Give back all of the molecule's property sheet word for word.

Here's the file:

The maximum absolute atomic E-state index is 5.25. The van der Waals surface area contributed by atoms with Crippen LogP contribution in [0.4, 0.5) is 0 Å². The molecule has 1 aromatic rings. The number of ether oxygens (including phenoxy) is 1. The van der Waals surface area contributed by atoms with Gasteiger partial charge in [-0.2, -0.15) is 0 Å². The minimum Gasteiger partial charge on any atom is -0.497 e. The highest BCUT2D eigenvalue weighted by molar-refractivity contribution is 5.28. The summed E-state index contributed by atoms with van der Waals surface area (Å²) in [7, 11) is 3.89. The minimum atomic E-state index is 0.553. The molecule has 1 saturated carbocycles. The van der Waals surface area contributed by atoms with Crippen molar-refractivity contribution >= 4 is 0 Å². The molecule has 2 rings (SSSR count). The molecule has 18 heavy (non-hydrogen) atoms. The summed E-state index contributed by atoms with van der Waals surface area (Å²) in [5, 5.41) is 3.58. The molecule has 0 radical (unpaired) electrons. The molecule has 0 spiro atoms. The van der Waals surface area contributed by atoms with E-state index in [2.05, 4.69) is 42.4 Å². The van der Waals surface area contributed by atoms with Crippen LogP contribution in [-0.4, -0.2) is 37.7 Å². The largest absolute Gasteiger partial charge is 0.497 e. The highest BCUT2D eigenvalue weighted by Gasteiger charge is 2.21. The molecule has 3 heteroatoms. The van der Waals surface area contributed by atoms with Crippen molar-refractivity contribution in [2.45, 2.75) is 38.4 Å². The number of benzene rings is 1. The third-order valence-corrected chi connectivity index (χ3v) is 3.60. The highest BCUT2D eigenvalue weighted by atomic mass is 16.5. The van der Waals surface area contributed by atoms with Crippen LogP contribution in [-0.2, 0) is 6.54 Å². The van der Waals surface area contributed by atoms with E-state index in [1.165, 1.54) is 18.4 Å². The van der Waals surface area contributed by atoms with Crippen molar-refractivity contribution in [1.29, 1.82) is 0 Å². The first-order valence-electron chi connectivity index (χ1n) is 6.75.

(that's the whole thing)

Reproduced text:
The maximum absolute atomic E-state index is 5.25. The van der Waals surface area contributed by atoms with Crippen LogP contribution in [0.4, 0.5) is 0 Å². The molecule has 1 aromatic rings. The number of ether oxygens (including phenoxy) is 1. The van der Waals surface area contributed by atoms with Gasteiger partial charge in [-0.2, -0.15) is 0 Å². The minimum Gasteiger partial charge on any atom is -0.497 e. The highest BCUT2D eigenvalue weighted by molar-refractivity contribution is 5.28. The summed E-state index contributed by atoms with van der Waals surface area (Å²) in [7, 11) is 3.89. The minimum atomic E-state index is 0.553. The molecule has 1 saturated carbocycles. The van der Waals surface area contributed by atoms with Crippen molar-refractivity contribution >= 4 is 0 Å². The molecule has 2 rings (SSSR count). The molecule has 18 heavy (non-hydrogen) atoms. The summed E-state index contributed by atoms with van der Waals surface area (Å²) in [5, 5.41) is 3.58. The molecule has 0 radical (unpaired) electrons. The molecule has 0 spiro atoms. The van der Waals surface area contributed by atoms with E-state index in [2.05, 4.69) is 42.4 Å². The van der Waals surface area contributed by atoms with Crippen LogP contribution in [-0.4, -0.2) is 37.7 Å². The largest absolute Gasteiger partial charge is 0.497 e. The highest BCUT2D eigenvalue weighted by Gasteiger charge is 2.21. The molecule has 3 heteroatoms. The van der Waals surface area contributed by atoms with Crippen molar-refractivity contribution in [2.45, 2.75) is 38.4 Å². The number of benzene rings is 1. The third-order valence-corrected chi connectivity index (χ3v) is 3.60. The highest BCUT2D eigenvalue weighted by atomic mass is 16.5. The van der Waals surface area contributed by atoms with Crippen LogP contribution in [-0.2, 0) is 6.54 Å². The van der Waals surface area contributed by atoms with E-state index in [1.165, 1.54) is 18.4 Å². The van der Waals surface area contributed by atoms with Crippen molar-refractivity contribution in [1.29, 1.82) is 0 Å². The first-order valence-electron chi connectivity index (χ1n) is 6.75.